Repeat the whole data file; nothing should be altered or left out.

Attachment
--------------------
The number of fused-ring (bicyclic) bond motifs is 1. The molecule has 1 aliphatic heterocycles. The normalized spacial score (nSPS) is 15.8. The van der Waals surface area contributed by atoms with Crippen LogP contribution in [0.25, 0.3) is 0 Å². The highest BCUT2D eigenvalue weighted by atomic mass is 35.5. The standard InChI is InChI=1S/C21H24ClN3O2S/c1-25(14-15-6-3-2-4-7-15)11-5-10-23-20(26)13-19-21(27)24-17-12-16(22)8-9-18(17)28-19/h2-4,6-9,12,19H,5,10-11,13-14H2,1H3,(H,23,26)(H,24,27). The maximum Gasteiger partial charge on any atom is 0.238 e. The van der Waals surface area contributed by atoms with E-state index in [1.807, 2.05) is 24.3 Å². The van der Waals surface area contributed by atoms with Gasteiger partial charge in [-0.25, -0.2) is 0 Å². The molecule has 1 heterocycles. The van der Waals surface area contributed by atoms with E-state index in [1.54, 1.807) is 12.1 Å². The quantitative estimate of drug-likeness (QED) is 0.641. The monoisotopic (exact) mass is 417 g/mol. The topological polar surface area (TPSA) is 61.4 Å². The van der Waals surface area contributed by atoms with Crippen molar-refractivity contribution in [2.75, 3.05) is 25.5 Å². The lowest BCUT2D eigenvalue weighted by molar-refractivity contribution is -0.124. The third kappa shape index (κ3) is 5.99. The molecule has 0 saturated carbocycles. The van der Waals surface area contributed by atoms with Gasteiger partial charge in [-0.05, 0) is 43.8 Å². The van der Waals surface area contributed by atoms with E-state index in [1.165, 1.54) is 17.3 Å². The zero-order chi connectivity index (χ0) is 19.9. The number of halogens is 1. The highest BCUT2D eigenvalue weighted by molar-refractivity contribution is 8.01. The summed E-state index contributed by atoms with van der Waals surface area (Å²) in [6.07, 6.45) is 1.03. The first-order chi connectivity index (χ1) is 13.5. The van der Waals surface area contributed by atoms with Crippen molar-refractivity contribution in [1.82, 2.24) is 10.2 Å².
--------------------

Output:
The number of fused-ring (bicyclic) bond motifs is 1. The molecule has 1 aliphatic heterocycles. The normalized spacial score (nSPS) is 15.8. The van der Waals surface area contributed by atoms with Crippen LogP contribution in [0.25, 0.3) is 0 Å². The highest BCUT2D eigenvalue weighted by atomic mass is 35.5. The standard InChI is InChI=1S/C21H24ClN3O2S/c1-25(14-15-6-3-2-4-7-15)11-5-10-23-20(26)13-19-21(27)24-17-12-16(22)8-9-18(17)28-19/h2-4,6-9,12,19H,5,10-11,13-14H2,1H3,(H,23,26)(H,24,27). The maximum Gasteiger partial charge on any atom is 0.238 e. The van der Waals surface area contributed by atoms with E-state index in [1.807, 2.05) is 24.3 Å². The van der Waals surface area contributed by atoms with Gasteiger partial charge in [-0.25, -0.2) is 0 Å². The molecule has 1 heterocycles. The van der Waals surface area contributed by atoms with E-state index in [1.54, 1.807) is 12.1 Å². The quantitative estimate of drug-likeness (QED) is 0.641. The monoisotopic (exact) mass is 417 g/mol. The topological polar surface area (TPSA) is 61.4 Å². The van der Waals surface area contributed by atoms with Crippen molar-refractivity contribution in [2.75, 3.05) is 25.5 Å². The lowest BCUT2D eigenvalue weighted by molar-refractivity contribution is -0.124. The third kappa shape index (κ3) is 5.99. The molecule has 0 saturated carbocycles. The van der Waals surface area contributed by atoms with Gasteiger partial charge in [-0.05, 0) is 43.8 Å². The van der Waals surface area contributed by atoms with E-state index in [1.165, 1.54) is 17.3 Å². The zero-order chi connectivity index (χ0) is 19.9. The number of halogens is 1. The highest BCUT2D eigenvalue weighted by molar-refractivity contribution is 8.01. The summed E-state index contributed by atoms with van der Waals surface area (Å²) in [6.07, 6.45) is 1.03. The first-order chi connectivity index (χ1) is 13.5. The van der Waals surface area contributed by atoms with Crippen molar-refractivity contribution in [1.82, 2.24) is 10.2 Å².